So, why do we need to raise money today to bring into our churches a commodity that is deceitful and dangerous, for which the Lord Jesus had so much disdain and very little need? Why do we require so much of it?

The reader may answer, “So we can get things done. Spread the gospel. Make disciples.”

However, we know that Jesus had amazing ministry in His brief time on earth, in spite of His poverty. Why didn’t Jesus attempt to raise money for His ministry so He could more effectively spread the gospel and make disciples? You may respond, “He didn’t need to. He was God.” Ok, but why didn’t His disciples raise money for their ministries so they could “get things done”? However, they indisputably “got things done.” They “turned the world upside down” (Acts 17:6). Yet, the only offering taken in the New Testament was to help the starving saints in Jerusalem during a time of famine.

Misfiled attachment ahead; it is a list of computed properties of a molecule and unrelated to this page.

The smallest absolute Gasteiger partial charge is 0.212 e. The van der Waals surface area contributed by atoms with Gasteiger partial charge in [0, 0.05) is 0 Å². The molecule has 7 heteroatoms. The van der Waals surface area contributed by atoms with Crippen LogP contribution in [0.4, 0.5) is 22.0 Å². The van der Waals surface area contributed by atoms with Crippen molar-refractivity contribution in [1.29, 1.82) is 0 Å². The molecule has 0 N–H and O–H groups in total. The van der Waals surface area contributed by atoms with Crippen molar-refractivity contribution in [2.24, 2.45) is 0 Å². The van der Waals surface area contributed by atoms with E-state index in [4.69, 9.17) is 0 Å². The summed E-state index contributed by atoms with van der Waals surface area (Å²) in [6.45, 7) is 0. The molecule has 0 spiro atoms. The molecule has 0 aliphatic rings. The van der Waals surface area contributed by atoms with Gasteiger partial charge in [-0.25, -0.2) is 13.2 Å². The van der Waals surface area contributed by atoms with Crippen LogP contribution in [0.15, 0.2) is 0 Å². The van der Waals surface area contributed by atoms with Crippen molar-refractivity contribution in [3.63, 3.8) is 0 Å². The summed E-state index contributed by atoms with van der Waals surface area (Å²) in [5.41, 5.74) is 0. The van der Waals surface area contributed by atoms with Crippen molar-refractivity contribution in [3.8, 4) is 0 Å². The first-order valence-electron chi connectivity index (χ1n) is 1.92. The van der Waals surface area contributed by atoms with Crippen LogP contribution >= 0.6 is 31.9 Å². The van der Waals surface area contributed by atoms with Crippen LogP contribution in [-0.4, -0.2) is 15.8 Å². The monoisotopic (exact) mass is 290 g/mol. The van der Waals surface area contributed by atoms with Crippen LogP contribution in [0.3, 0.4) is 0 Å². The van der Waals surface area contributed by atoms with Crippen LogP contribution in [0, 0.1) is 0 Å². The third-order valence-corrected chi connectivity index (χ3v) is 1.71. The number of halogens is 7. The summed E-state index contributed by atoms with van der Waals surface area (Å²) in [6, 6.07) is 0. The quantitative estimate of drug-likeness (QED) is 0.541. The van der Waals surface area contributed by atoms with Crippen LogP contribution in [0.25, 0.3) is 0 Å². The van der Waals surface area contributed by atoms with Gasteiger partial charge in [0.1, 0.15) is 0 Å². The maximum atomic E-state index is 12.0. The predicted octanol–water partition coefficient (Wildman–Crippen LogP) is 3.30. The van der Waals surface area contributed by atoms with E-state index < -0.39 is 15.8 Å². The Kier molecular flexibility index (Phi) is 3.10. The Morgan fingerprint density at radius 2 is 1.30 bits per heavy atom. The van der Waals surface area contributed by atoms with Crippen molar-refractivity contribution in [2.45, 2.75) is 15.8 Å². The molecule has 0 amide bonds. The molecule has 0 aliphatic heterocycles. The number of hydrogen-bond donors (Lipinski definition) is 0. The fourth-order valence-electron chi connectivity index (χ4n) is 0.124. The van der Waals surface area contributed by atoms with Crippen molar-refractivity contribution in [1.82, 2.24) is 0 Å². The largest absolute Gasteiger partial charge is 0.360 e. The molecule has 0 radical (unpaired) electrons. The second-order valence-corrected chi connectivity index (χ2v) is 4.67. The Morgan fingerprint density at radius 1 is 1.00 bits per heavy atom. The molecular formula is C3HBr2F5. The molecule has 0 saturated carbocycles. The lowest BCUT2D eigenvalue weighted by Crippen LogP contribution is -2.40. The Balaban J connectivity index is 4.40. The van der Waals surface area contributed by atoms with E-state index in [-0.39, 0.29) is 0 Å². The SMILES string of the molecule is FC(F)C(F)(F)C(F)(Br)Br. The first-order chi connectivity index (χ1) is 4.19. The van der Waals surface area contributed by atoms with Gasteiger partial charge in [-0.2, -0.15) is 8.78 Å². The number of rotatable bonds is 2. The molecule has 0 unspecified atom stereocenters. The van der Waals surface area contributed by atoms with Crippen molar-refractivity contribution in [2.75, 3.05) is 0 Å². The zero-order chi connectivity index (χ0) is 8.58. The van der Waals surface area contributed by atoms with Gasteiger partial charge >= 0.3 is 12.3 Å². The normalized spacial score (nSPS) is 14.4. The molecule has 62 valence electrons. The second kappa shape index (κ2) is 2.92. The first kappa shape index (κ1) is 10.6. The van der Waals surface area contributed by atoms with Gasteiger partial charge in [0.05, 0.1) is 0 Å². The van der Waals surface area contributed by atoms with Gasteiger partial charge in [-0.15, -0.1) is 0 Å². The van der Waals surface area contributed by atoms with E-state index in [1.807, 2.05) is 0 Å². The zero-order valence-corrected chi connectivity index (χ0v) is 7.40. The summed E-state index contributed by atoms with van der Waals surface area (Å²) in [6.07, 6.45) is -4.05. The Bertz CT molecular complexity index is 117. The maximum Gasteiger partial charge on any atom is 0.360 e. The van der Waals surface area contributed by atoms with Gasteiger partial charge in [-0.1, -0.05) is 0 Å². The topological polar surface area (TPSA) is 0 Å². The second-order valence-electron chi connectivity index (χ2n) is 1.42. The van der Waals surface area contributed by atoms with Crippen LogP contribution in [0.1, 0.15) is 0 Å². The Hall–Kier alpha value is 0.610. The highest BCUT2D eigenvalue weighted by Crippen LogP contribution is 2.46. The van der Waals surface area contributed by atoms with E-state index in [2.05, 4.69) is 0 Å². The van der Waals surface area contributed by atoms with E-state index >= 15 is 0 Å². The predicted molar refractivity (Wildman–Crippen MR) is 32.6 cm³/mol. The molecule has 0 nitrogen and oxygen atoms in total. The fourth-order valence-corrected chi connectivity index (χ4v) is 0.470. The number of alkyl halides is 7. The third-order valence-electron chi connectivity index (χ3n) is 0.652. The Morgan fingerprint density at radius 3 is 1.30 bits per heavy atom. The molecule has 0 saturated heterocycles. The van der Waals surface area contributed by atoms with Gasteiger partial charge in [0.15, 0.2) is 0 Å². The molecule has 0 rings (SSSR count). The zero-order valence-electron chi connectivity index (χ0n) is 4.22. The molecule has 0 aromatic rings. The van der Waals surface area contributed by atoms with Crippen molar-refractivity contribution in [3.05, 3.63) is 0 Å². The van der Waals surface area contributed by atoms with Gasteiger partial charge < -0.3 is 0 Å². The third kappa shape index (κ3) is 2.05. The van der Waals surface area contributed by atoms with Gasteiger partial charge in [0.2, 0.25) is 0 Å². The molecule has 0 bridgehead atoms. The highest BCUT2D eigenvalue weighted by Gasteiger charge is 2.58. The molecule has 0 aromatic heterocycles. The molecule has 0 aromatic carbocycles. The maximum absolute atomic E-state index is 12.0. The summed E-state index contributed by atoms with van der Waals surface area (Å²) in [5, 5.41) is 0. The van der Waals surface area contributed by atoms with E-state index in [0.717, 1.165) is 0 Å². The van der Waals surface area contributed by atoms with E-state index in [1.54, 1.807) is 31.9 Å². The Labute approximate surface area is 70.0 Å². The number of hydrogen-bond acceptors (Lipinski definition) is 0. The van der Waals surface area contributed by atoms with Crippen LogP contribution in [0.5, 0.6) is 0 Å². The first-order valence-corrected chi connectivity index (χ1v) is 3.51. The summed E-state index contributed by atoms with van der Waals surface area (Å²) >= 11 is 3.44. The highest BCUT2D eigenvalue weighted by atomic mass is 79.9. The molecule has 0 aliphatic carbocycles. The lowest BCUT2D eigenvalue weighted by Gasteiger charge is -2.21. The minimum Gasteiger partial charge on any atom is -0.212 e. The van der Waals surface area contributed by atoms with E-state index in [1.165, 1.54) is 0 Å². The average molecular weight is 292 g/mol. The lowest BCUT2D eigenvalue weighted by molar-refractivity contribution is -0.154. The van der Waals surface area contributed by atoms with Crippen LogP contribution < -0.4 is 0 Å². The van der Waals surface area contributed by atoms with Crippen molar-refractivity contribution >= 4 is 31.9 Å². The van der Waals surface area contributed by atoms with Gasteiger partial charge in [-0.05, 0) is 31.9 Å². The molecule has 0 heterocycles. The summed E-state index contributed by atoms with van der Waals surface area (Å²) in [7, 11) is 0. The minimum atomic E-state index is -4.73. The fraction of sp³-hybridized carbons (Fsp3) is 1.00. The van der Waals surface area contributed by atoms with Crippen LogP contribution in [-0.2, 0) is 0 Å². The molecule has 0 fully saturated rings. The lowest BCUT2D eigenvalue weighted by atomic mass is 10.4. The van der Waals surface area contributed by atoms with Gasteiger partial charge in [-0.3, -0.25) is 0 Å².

Another response may be, “We need to collect money in order to pay for a building so people can have a place to go to church.”

This answer implies that church is a place, a geographical spot on a map. Where did we get that idea? As you probably know, the word translated “church,” in the New Testament is the Greek word ἐκκλησία, or ekklesia. The word basically means “a gathering of people.” When Jesus said He would build His church, did He mean He would build a lot of structures? No, He meant that He, as Lord of the Church, would build a gathering of people who were to strengthen, love, and encourage one another. The Church met in many places in its early history. It didn’t begin to build structures until the reign of Constantine, around 300 years after Jesus walked the earth. How were they able to spread so quickly and be so effective without funds, even under persecution much of the time?